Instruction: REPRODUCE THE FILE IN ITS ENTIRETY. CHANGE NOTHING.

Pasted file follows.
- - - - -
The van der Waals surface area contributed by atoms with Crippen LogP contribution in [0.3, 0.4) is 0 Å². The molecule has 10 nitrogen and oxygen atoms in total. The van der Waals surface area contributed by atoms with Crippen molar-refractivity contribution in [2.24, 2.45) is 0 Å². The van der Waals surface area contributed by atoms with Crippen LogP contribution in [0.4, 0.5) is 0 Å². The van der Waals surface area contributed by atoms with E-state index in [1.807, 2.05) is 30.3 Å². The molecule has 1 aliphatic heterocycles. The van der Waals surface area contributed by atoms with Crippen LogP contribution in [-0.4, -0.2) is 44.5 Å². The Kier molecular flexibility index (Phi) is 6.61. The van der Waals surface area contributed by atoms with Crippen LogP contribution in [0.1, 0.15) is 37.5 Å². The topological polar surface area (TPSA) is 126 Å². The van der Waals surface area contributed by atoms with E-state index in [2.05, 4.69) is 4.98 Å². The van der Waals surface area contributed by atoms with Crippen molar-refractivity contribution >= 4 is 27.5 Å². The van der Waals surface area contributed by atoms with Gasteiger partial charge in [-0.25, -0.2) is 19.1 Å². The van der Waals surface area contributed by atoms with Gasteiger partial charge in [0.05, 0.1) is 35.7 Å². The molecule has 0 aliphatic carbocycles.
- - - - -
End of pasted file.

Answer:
The van der Waals surface area contributed by atoms with Crippen LogP contribution in [0.3, 0.4) is 0 Å². The molecule has 10 nitrogen and oxygen atoms in total. The van der Waals surface area contributed by atoms with Crippen molar-refractivity contribution in [2.24, 2.45) is 0 Å². The van der Waals surface area contributed by atoms with Crippen LogP contribution in [0.4, 0.5) is 0 Å². The van der Waals surface area contributed by atoms with E-state index in [1.807, 2.05) is 30.3 Å². The molecule has 1 aliphatic heterocycles. The van der Waals surface area contributed by atoms with Crippen LogP contribution in [-0.4, -0.2) is 44.5 Å². The Kier molecular flexibility index (Phi) is 6.61. The van der Waals surface area contributed by atoms with Crippen LogP contribution in [0.1, 0.15) is 37.5 Å². The topological polar surface area (TPSA) is 126 Å². The van der Waals surface area contributed by atoms with E-state index in [2.05, 4.69) is 4.98 Å². The van der Waals surface area contributed by atoms with Crippen molar-refractivity contribution >= 4 is 27.5 Å². The van der Waals surface area contributed by atoms with Gasteiger partial charge in [-0.25, -0.2) is 19.1 Å². The van der Waals surface area contributed by atoms with Gasteiger partial charge in [0.05, 0.1) is 35.7 Å². The molecule has 0 aliphatic carbocycles.